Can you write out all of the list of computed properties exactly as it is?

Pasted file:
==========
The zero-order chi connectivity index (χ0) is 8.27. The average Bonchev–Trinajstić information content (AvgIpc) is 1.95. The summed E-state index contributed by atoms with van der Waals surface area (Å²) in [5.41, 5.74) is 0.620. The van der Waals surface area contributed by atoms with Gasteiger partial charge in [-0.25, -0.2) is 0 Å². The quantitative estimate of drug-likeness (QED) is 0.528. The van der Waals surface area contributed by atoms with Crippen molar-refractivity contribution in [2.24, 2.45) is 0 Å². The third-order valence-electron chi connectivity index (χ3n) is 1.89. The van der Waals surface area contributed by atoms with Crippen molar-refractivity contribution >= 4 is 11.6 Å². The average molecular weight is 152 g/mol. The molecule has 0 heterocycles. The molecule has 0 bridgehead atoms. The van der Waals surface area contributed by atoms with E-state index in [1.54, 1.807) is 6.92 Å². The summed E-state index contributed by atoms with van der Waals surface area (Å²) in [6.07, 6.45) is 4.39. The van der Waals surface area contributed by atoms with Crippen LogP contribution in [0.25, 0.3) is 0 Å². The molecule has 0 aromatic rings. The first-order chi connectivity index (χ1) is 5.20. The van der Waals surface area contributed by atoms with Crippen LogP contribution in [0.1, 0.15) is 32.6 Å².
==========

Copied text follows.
The zero-order chi connectivity index (χ0) is 8.27. The average Bonchev–Trinajstić information content (AvgIpc) is 1.95. The summed E-state index contributed by atoms with van der Waals surface area (Å²) in [5.41, 5.74) is 0.620. The van der Waals surface area contributed by atoms with Gasteiger partial charge in [-0.25, -0.2) is 0 Å². The quantitative estimate of drug-likeness (QED) is 0.528. The van der Waals surface area contributed by atoms with Crippen molar-refractivity contribution in [2.24, 2.45) is 0 Å². The third-order valence-electron chi connectivity index (χ3n) is 1.89. The van der Waals surface area contributed by atoms with Crippen molar-refractivity contribution >= 4 is 11.6 Å². The average molecular weight is 152 g/mol. The molecule has 0 heterocycles. The molecule has 0 bridgehead atoms. The van der Waals surface area contributed by atoms with E-state index in [1.54, 1.807) is 6.92 Å². The summed E-state index contributed by atoms with van der Waals surface area (Å²) in [6.07, 6.45) is 4.39. The van der Waals surface area contributed by atoms with Crippen LogP contribution in [0.25, 0.3) is 0 Å². The molecule has 0 aromatic rings. The first-order chi connectivity index (χ1) is 5.20. The van der Waals surface area contributed by atoms with Crippen LogP contribution in [0.1, 0.15) is 32.6 Å².